Altea Therapeutics announced May 25 it has begun Phase I clinical trials in the U.S. for AT3022, a fentanyl citrate transdermal patch to treat severe chronic pain. The patch uses the firm's PassPort Transdermal System to deliver water-soluble small molecules, proteins, carbohydrates and oligonucleotides across the skin.
AT3022 is designed to provide a safer and more efficacious alternative to current fentanyl patches on the market that can only deliver the highly lipid-soluble base form of fentanyl, Altea said.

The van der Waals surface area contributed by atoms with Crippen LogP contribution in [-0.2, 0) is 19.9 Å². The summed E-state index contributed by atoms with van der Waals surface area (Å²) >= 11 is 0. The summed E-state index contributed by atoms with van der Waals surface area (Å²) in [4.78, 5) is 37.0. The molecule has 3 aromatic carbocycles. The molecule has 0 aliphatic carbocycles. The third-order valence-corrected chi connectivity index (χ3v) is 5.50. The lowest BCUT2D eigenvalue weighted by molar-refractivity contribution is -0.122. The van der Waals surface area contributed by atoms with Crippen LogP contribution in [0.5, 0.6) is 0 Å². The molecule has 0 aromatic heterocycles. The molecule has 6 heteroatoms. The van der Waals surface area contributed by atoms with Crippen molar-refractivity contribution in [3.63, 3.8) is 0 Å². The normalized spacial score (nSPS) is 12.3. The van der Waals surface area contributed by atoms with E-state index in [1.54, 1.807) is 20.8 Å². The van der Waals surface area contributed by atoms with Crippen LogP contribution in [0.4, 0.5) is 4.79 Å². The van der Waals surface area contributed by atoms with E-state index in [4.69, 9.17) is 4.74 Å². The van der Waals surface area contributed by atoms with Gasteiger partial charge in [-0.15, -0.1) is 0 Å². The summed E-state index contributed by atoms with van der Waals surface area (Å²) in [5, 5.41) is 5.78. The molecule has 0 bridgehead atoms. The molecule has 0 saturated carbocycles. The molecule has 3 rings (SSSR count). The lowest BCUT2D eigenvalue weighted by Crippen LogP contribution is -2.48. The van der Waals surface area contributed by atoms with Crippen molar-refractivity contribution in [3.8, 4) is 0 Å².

The company pointed to a public health advisory issued by the FDA in July 2005 warning of safety issues with conventional patches that use dose titration -- gradually increasing the medication dose to give the body time to adjust -- difficult for patients to manage. Other adverse events associated with traditional fentanyl patches included potential drug abuse from large deposits of the substance left in the skin after patch removal, and potentially life-threatening reactions from leaking or "dose dumping" when heat was applied to the patch, the company said.